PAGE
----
Protestors came out when the Silk Road trial began, but left after the first day.
NEW YORK—Shortly after he got on the stand, prosecutors handed FBI agent Tom Kiernan an item called Government's Exhibit 200. It was a Samsung 700z laptop wrapped in thick plastic wrap. Kiernan removed it, not without some difficulty, and inspected it.
Yes, Kiernan told prosecutor Timothy Howard, this was the computer he and two other federal agents had taken from Ross Ulbricht in October 2013. It was a prize so important they literally snatched it out from underneath him, before they even arrested Ulbricht.
On that day, a male and female agent started an argument in San Francisco's Glen Park public library, to get Ulbricht's attention. As soon as Ulbricht was distracted, another agent grabbed the open computer and gave it to Kiernan, who is an FBI computer specialist. Kiernan spent the next three hours doing "triage" on the machine. Without allowing it to go idle, and thus become encrypted, he took photographs, went through the browser history, and ultimately handed it off to another agent who imaged the hard drive.
Today, with Kiernan on the stand offering confirmation, Howard walked the jury through the enormous amount of data pulled from Ulbricht's computer. Defense lawyers haven't had a chance yet to respond to this evidence—that will likely come tomorrow. The mountain they have to climb looks higher than ever, though. Last week, Ulbricht's lawyer outlined a defense in which Ulbricht walked away from the marketplace he created and was "lured back." But what will explain the dozens of folders of data on this laptop, with data from the upper echelons of Silk Road management—mixed with the most intimate details of Ulbricht's personal life?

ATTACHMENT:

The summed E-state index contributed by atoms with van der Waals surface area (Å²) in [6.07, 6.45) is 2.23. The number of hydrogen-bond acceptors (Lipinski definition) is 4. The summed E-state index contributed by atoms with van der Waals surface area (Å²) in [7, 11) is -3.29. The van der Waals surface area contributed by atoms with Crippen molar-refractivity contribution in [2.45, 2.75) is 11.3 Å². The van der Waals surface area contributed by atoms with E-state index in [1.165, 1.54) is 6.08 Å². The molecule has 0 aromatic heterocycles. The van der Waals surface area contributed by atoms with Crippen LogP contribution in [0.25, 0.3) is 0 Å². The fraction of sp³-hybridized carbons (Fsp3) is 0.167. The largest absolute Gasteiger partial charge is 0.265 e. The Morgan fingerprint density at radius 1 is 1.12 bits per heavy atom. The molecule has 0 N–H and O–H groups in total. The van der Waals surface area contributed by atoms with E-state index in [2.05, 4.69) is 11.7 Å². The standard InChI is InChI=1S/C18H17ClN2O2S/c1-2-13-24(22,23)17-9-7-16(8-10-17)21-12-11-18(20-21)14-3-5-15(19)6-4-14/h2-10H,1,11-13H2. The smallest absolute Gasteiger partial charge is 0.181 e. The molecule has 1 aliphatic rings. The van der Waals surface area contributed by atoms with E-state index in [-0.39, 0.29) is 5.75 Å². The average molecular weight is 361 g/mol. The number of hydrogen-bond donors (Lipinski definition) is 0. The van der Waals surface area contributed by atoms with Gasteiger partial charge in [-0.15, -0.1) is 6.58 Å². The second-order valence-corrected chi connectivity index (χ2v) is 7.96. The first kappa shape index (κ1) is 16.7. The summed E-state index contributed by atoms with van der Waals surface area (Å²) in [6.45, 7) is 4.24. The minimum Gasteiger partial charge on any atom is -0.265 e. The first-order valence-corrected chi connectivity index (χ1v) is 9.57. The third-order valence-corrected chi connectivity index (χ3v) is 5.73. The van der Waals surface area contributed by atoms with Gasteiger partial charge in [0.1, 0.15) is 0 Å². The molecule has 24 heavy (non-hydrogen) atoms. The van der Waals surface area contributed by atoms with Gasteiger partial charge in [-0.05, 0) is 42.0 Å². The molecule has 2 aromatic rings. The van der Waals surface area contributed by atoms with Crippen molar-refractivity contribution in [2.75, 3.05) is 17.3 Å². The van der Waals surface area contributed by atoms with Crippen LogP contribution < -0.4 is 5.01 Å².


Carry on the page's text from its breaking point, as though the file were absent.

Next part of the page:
The jury saw spreadsheets of Silk Road finances, Ulbricht's personal tracking of his "net worth," and got just a small glimpse of the years of TorChat chat logs with Silk Road administrators that were on the machine. In those chats, "myself"—the default name for a user of TorChat—made key executive decisions about how to run Silk Road.
There were many decisions that had to be made: promotions and demotions, contests and castigations. The jury saw Silk Road org charts, payroll documents, and daily logs tracking staff activities. They saw Ulbricht's old passport and driver's license, and the scanned IDs of Silk Road admins. Staffers had been promised those IDs would be kept encrypted, and they were—but the encryption was broken down by Kiernan, who found the keys on Ulbricht's machine.